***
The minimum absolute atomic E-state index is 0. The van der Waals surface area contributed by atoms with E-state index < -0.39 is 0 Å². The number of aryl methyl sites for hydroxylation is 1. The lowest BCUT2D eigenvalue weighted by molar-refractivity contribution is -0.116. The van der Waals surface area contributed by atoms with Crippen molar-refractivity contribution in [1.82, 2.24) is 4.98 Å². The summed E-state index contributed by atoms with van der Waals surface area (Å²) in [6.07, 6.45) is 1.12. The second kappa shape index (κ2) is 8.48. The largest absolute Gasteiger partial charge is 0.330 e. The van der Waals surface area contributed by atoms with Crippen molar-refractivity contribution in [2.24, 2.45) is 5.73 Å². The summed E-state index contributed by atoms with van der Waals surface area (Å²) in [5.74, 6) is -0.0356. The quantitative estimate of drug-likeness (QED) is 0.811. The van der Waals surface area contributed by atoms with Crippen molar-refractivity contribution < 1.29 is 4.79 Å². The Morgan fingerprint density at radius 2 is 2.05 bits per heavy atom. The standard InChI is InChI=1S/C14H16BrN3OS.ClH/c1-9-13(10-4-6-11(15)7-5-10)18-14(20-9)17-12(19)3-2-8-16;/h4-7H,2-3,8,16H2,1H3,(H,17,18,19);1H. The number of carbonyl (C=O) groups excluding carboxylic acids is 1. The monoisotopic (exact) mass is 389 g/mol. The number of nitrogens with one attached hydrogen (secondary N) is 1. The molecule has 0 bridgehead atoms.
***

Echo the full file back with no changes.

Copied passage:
The minimum absolute atomic E-state index is 0. The van der Waals surface area contributed by atoms with E-state index < -0.39 is 0 Å². The number of aryl methyl sites for hydroxylation is 1. The lowest BCUT2D eigenvalue weighted by molar-refractivity contribution is -0.116. The van der Waals surface area contributed by atoms with Crippen molar-refractivity contribution in [1.82, 2.24) is 4.98 Å². The summed E-state index contributed by atoms with van der Waals surface area (Å²) in [6.07, 6.45) is 1.12. The second kappa shape index (κ2) is 8.48. The largest absolute Gasteiger partial charge is 0.330 e. The van der Waals surface area contributed by atoms with Crippen molar-refractivity contribution in [2.24, 2.45) is 5.73 Å². The summed E-state index contributed by atoms with van der Waals surface area (Å²) in [5.74, 6) is -0.0356. The quantitative estimate of drug-likeness (QED) is 0.811. The van der Waals surface area contributed by atoms with Crippen molar-refractivity contribution < 1.29 is 4.79 Å². The Morgan fingerprint density at radius 2 is 2.05 bits per heavy atom. The standard InChI is InChI=1S/C14H16BrN3OS.ClH/c1-9-13(10-4-6-11(15)7-5-10)18-14(20-9)17-12(19)3-2-8-16;/h4-7H,2-3,8,16H2,1H3,(H,17,18,19);1H. The number of carbonyl (C=O) groups excluding carboxylic acids is 1. The monoisotopic (exact) mass is 389 g/mol. The number of nitrogens with one attached hydrogen (secondary N) is 1. The molecule has 0 bridgehead atoms.